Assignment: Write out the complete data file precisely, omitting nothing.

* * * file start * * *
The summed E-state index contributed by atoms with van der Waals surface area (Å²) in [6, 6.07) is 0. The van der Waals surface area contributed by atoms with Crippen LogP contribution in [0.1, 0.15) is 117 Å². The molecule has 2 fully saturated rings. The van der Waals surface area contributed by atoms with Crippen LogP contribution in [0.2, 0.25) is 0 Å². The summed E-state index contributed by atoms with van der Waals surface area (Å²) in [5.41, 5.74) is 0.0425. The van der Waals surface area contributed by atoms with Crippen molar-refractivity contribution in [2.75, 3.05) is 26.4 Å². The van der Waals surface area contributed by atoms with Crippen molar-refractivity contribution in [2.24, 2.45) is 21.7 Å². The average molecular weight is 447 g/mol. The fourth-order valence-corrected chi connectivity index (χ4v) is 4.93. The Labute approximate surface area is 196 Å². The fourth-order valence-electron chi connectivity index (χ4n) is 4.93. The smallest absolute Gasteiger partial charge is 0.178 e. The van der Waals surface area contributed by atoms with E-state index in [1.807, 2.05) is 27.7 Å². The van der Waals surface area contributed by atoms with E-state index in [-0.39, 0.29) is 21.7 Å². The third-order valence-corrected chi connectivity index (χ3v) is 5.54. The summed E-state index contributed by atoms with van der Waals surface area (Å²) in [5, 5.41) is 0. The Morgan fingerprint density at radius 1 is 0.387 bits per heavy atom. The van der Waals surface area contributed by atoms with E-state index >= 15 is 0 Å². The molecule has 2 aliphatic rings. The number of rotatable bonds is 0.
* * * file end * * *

The summed E-state index contributed by atoms with van der Waals surface area (Å²) in [6, 6.07) is 0. The van der Waals surface area contributed by atoms with Crippen LogP contribution in [0.1, 0.15) is 117 Å². The molecule has 2 fully saturated rings. The van der Waals surface area contributed by atoms with Crippen LogP contribution in [0.2, 0.25) is 0 Å². The summed E-state index contributed by atoms with van der Waals surface area (Å²) in [5.41, 5.74) is 0.0425. The van der Waals surface area contributed by atoms with Crippen molar-refractivity contribution in [2.75, 3.05) is 26.4 Å². The van der Waals surface area contributed by atoms with Crippen molar-refractivity contribution in [2.24, 2.45) is 21.7 Å². The average molecular weight is 447 g/mol. The fourth-order valence-corrected chi connectivity index (χ4v) is 4.93. The Labute approximate surface area is 196 Å². The fourth-order valence-electron chi connectivity index (χ4n) is 4.93. The smallest absolute Gasteiger partial charge is 0.178 e. The van der Waals surface area contributed by atoms with E-state index in [1.807, 2.05) is 27.7 Å². The van der Waals surface area contributed by atoms with E-state index in [-0.39, 0.29) is 21.7 Å². The third-order valence-corrected chi connectivity index (χ3v) is 5.54. The summed E-state index contributed by atoms with van der Waals surface area (Å²) in [5, 5.41) is 0. The Morgan fingerprint density at radius 1 is 0.387 bits per heavy atom. The van der Waals surface area contributed by atoms with E-state index >= 15 is 0 Å². The molecule has 2 aliphatic rings. The number of rotatable bonds is 0.